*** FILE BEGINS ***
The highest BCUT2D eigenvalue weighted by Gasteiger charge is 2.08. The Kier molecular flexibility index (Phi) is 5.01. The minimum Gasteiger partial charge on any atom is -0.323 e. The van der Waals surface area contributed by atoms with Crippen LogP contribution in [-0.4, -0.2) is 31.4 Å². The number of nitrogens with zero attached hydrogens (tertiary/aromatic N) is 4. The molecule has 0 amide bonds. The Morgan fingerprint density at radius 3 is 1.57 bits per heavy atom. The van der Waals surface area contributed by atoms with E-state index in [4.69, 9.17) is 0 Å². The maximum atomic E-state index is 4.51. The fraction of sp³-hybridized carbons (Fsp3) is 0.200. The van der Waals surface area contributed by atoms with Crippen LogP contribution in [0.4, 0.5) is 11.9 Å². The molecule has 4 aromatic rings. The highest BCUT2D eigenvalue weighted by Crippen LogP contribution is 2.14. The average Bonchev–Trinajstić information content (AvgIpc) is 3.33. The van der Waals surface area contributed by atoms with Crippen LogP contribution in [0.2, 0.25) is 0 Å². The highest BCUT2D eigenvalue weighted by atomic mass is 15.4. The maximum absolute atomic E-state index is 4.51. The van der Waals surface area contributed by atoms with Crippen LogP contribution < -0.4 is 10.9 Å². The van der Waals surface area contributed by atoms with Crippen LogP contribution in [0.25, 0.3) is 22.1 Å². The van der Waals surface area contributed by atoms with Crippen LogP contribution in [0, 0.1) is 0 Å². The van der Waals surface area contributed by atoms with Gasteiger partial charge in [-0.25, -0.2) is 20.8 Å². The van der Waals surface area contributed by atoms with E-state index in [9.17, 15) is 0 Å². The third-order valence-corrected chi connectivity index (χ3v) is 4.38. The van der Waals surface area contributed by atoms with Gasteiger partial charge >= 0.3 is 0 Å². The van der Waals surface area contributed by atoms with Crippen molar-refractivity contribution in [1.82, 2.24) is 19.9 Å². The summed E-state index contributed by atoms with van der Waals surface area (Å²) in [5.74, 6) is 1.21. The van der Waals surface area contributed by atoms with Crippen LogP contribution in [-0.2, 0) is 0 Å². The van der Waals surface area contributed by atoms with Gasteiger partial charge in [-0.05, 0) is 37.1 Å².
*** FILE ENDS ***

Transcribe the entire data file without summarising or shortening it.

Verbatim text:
The highest BCUT2D eigenvalue weighted by Gasteiger charge is 2.08. The Kier molecular flexibility index (Phi) is 5.01. The minimum Gasteiger partial charge on any atom is -0.323 e. The van der Waals surface area contributed by atoms with Crippen LogP contribution in [-0.4, -0.2) is 31.4 Å². The number of nitrogens with zero attached hydrogens (tertiary/aromatic N) is 4. The molecule has 0 amide bonds. The Morgan fingerprint density at radius 3 is 1.57 bits per heavy atom. The van der Waals surface area contributed by atoms with E-state index in [4.69, 9.17) is 0 Å². The maximum atomic E-state index is 4.51. The fraction of sp³-hybridized carbons (Fsp3) is 0.200. The van der Waals surface area contributed by atoms with Crippen LogP contribution in [0.4, 0.5) is 11.9 Å². The molecule has 4 aromatic rings. The highest BCUT2D eigenvalue weighted by Crippen LogP contribution is 2.14. The average Bonchev–Trinajstić information content (AvgIpc) is 3.33. The van der Waals surface area contributed by atoms with Crippen LogP contribution in [0.2, 0.25) is 0 Å². The highest BCUT2D eigenvalue weighted by atomic mass is 15.4. The maximum absolute atomic E-state index is 4.51. The van der Waals surface area contributed by atoms with Crippen LogP contribution < -0.4 is 10.9 Å². The van der Waals surface area contributed by atoms with Crippen LogP contribution in [0.25, 0.3) is 22.1 Å². The van der Waals surface area contributed by atoms with Crippen LogP contribution in [0, 0.1) is 0 Å². The van der Waals surface area contributed by atoms with Gasteiger partial charge in [-0.25, -0.2) is 20.8 Å². The van der Waals surface area contributed by atoms with E-state index in [9.17, 15) is 0 Å². The third-order valence-corrected chi connectivity index (χ3v) is 4.38. The van der Waals surface area contributed by atoms with Gasteiger partial charge >= 0.3 is 0 Å². The van der Waals surface area contributed by atoms with Crippen molar-refractivity contribution in [1.82, 2.24) is 19.9 Å². The summed E-state index contributed by atoms with van der Waals surface area (Å²) in [5.74, 6) is 1.21. The van der Waals surface area contributed by atoms with Crippen LogP contribution in [-0.2, 0) is 0 Å². The van der Waals surface area contributed by atoms with Gasteiger partial charge in [-0.05, 0) is 37.1 Å².